Former NFL Player sues the New York Jets Over Disability Discrimination

Nov 10, 2017

By Michael S. Carroll, PhD & Andrew L. Goldsmith, PhD
Erin Henderson, who started at the middle linebacker position for the New York Jets this past season, is no longer with the team and is now suing his former employer, alleging wrongful termination and disability discrimination. Henderson signed a two-year, $3.1 million contract with the Jets in 2016 and is seeking $3.3 million in damages relating to his unpaid 2016 salary and non-guaranteed 2017 salary, as well as punitive damages. The Jets had previously removed Henderson from the starting lineup and placed him on the reserve non-football injury/wellness (NFI) list after only five games in the 2016 season without providing a reason, only stating that he was not “fit to play” at the time, fueling rumors that Henderson had relapsed with respect to his struggles with alcohol. Henderson previously had two DUI arrests while playing for the Minnesota Vikings and was released from the team in 2014. The Jets placed Henderson on the NFI list 10 days after he overslept and was late for a team meeting. Henderson explained that he was late due to the side effects from the medication, Seroquel, the team had prescribed him for a bipolar disorder, which caused him to oversleep. The team subsequently removed him from the active roster and cut off his medication. Subsequently, Henderson filed a grievance with the National Football League Players Association (NFLPA) this year over the Jets’ handling of his departure from the team and commenced suing the New York Jets in September 2017.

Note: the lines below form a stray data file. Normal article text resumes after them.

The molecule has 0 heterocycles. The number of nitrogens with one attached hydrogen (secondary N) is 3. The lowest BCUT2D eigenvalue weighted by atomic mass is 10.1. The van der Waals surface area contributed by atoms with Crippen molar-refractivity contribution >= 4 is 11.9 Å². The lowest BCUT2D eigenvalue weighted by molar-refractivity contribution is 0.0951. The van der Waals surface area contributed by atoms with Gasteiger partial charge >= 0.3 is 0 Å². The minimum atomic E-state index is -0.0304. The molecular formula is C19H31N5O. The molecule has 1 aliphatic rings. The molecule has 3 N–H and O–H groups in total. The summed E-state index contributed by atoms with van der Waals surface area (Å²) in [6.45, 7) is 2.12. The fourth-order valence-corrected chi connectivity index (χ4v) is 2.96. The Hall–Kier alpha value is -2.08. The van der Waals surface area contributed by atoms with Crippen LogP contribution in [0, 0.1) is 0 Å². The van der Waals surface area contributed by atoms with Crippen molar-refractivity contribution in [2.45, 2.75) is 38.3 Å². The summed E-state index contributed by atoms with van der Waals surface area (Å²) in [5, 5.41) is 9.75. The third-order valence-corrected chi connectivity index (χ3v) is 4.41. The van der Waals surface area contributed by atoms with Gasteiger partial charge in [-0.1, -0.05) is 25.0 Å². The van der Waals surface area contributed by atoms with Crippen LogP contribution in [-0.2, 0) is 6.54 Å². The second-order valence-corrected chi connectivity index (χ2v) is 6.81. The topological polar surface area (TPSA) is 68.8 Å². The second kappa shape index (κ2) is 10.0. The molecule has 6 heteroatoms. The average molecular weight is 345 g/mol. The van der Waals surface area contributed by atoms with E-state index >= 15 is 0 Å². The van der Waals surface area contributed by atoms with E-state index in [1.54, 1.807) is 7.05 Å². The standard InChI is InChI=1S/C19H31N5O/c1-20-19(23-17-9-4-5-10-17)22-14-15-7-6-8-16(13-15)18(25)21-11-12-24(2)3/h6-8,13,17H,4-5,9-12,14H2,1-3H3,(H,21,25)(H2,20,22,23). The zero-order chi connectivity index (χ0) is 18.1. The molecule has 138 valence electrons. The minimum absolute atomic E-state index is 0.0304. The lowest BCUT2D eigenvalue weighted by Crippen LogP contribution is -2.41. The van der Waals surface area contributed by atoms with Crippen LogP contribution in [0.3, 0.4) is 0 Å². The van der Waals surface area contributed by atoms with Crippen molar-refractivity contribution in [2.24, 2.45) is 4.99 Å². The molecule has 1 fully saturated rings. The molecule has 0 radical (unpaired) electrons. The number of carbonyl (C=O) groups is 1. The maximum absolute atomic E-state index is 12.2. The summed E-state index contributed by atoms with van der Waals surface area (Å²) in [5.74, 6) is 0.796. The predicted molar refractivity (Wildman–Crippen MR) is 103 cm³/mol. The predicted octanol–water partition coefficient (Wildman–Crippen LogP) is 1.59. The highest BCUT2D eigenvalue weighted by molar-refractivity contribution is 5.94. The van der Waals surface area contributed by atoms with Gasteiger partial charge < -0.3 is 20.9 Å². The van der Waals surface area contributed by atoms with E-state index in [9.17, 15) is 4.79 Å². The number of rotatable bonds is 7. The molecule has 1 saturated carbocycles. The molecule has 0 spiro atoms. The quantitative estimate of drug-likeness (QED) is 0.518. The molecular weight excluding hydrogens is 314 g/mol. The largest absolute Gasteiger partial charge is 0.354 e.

Henderson stipulates that he was employed by the New York Jets as a linebacker from April 2015 through March 2017, and that during this time he suffered from a bipolar disorder. A physician hired by the New York Jets treated his bipolar disorder and also prescribed him his medication. Henderson further claims that he discussed his disability with representatives of the New York Jets including, the head coach, team doctors, and other upper management personnel. Henderson was to be paid $2.25 million for the 2017 season as well as a variety of bonuses bringing his total potential compensation to $2.5 million. By placing him on the NFI list, the Jets avoided paying Henderson the promised salary and bonuses for the 2017 season and that his placement on the list occurred only a few days before the team was obligated to pay Henderson a $250,000 roster bonus. The complaint also notes that during the last two games of the 2016 season before being placed on the NFI list, Henderson led the team in tackles. Henderson alleges six counts in his complaint:
Count I: New Jersey Law Against Discrimination, N.J.S.A. 10:5-1 to 42 -Adverse Employment Action/Wrongful Termination
Henderson argues that the state of New Jersey, through the NJLAD, prohibits discrimination based on one’s disability and that the Jets wrongfully terminated him based upon his disability. He claims that he would not have been fired but for his disability, and that as a direct and proximate result of their discriminatory actions, Henderson has suffered economic and emotional damages. The relevant portion of the Act reads: